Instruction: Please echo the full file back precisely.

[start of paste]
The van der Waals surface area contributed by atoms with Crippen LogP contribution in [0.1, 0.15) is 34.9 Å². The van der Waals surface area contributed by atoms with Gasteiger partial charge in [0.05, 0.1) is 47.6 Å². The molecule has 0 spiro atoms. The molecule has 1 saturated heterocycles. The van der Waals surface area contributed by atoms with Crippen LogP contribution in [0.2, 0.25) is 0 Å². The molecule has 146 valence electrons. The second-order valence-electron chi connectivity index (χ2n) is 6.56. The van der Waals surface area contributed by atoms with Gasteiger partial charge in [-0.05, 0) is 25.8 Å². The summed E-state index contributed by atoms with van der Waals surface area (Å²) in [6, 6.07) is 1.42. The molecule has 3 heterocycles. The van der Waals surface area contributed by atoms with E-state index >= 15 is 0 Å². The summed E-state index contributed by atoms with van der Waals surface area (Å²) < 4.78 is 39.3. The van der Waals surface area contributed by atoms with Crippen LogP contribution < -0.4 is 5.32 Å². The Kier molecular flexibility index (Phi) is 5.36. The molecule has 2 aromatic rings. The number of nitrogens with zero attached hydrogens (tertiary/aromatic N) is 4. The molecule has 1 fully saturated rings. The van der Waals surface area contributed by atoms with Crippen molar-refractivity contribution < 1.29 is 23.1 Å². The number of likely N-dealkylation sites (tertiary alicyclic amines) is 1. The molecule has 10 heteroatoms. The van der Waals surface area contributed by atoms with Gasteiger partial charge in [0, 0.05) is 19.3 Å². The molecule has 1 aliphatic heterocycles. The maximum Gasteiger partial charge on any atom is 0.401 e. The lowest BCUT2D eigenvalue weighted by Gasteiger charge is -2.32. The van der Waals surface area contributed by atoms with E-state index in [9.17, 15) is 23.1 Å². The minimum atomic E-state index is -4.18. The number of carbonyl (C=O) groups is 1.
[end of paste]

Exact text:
The van der Waals surface area contributed by atoms with Crippen LogP contribution in [0.1, 0.15) is 34.9 Å². The van der Waals surface area contributed by atoms with Gasteiger partial charge in [0.05, 0.1) is 47.6 Å². The molecule has 0 spiro atoms. The molecule has 1 saturated heterocycles. The van der Waals surface area contributed by atoms with Crippen LogP contribution in [0.2, 0.25) is 0 Å². The molecule has 146 valence electrons. The second-order valence-electron chi connectivity index (χ2n) is 6.56. The van der Waals surface area contributed by atoms with Gasteiger partial charge in [-0.05, 0) is 25.8 Å². The summed E-state index contributed by atoms with van der Waals surface area (Å²) in [6, 6.07) is 1.42. The molecule has 3 heterocycles. The van der Waals surface area contributed by atoms with E-state index >= 15 is 0 Å². The summed E-state index contributed by atoms with van der Waals surface area (Å²) < 4.78 is 39.3. The van der Waals surface area contributed by atoms with Crippen LogP contribution < -0.4 is 5.32 Å². The Kier molecular flexibility index (Phi) is 5.36. The molecule has 2 aromatic rings. The number of nitrogens with zero attached hydrogens (tertiary/aromatic N) is 4. The molecule has 1 fully saturated rings. The van der Waals surface area contributed by atoms with Crippen molar-refractivity contribution < 1.29 is 23.1 Å². The number of likely N-dealkylation sites (tertiary alicyclic amines) is 1. The molecule has 10 heteroatoms. The van der Waals surface area contributed by atoms with Gasteiger partial charge in [0, 0.05) is 19.3 Å². The molecule has 1 aliphatic heterocycles. The maximum Gasteiger partial charge on any atom is 0.401 e. The lowest BCUT2D eigenvalue weighted by Gasteiger charge is -2.32. The van der Waals surface area contributed by atoms with E-state index in [9.17, 15) is 23.1 Å². The minimum atomic E-state index is -4.18. The number of carbonyl (C=O) groups is 1.